Health and safety procedures are applied to and by all employees, consistent with the Guidelines for the Safe Use of Sodium Fluoroacetate (1080) (Department of Labour, 2002). Strict occupational health and safety controls are in place for all processing operations involving the handling of 1080.

Workers are fully suited and wear respiratory protection when handling 1080 powder and preparing solutions. They shower before removing the suits that are then disposed of. OSH has set a Biological Exposure Index (BEI) for 1080 of 15 μg/L of 1080 in urine, and a workplace exposure standard (WES) of 0.05 mg/m3 (concentration of 1080 in the air).

The BEI is the level of the determinant (in this case 1080) that would be expected to be present if the employee was exposed to concentrations equal to the WES. Employee monitoring is carried out by quarterly urine sampling and annual blood testing, and results confirm compliance with the New Zealand standards.

ACP supplies 1080 primarily to professional pest control contractors, although in some cases supplies are provided directly to DOC and regional councils. 1080 products are dispatched by road to purchasers at a known destination. As described, ACP uses a transport operator licensed for the carriage of dangerous goods in accordance with the HSNO controls.

Source: Kiri Mckee

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Is this inspecting too accurate to be good? For one, the public must be notified when this toxic bait is going to be delivered across the country for the sake of everyone else’s safety while on the road. A huge example can be the house movers when moving a large house; communities get notified when and or where the truck will be taking the route to ensure drivers are aware of the dangerous load being transported.

If a 1080 delivery truck were to crash, would the Government fess up and let the public know that a truck has crashed carrying 1080 or would the Government just say there’s been a chemical accident and to avoid the scene at all costs as workers clean up the large mess that this could cause.

This also plays a large role for the Inter Islander ferries, does the public know that (possibly) 1080 pellets are being transferred over the sea without their knowledge? thisquality understands that this is just a theory at this point in time until there is a direct answer from inter islander or blue bridge.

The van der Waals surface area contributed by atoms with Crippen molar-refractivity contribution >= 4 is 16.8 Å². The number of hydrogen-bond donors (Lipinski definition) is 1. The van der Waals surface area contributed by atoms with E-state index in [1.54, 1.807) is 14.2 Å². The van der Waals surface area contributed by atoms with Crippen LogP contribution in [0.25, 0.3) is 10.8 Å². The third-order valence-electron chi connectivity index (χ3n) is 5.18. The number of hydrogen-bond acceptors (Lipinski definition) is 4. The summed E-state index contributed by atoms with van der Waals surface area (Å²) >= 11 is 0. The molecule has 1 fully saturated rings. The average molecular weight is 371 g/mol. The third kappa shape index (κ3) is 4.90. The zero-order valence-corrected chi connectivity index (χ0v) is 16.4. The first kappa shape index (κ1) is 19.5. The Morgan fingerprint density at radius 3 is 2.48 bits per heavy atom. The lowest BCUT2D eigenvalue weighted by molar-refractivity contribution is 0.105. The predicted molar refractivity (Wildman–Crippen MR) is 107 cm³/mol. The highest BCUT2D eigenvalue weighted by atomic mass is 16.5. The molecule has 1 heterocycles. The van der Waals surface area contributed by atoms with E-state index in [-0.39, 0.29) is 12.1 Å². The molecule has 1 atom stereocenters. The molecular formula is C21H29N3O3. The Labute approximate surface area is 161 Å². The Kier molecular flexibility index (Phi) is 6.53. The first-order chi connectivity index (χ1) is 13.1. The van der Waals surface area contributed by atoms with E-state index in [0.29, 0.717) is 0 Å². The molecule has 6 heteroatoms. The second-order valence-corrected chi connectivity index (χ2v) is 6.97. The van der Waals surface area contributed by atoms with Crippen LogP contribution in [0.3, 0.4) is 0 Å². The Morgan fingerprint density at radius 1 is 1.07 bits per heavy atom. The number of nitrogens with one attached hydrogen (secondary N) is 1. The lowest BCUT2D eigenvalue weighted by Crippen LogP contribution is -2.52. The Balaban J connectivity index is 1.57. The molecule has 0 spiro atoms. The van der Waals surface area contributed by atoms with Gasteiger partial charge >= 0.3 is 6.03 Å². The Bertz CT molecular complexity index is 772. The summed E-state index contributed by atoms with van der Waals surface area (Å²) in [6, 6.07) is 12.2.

Candidate for the political Outdoors Party Kiri Mckee, who’s taken the photos above, was asked some questions, and she’s deeply concerned for the safety of others on the road.

“I have gone as far as Levin to follow before, then Rana or Tony (friends of Kiri) have taken over. Tony has followed them to the ferry a few times; other times, I will follow it to see which way he heads. People following behind might not want to follow so close if they knew what was inside. I doubt they will tell the truth. Cover up big time.”

She wants to see what their operation is really hiding from the public about transparency issues and why the public never gets told or get educated about the delivery operations that happen behind closed doors.

“I believe they go straight on the ferry. Our team has seen this. But if the same truck is back the next day, there is no way they have gone to the ferry and back.”

The manufacturing companies such as Orillion that create the 1080 baits need to have more transparency about their operations, educate the locals and just be open about what they are doing so there is a better understanding of why it started in the first place, because a lot of 1080 activists only want the drops to be stopped and banned, they don’t answer the right questions because there’s a lack of public knowledge about the dangerous delivery operations by these companies.

“During my time getting signatures for the referendum here in Wanganui. There were so many locals that have no idea they make it here. They were shocked. I live not far away. It’s Sickening. I try not to drive past when I’m out because the smell of cinnamon lingers all the way down heads road. But I can’t help it, and I go down to check anyway.”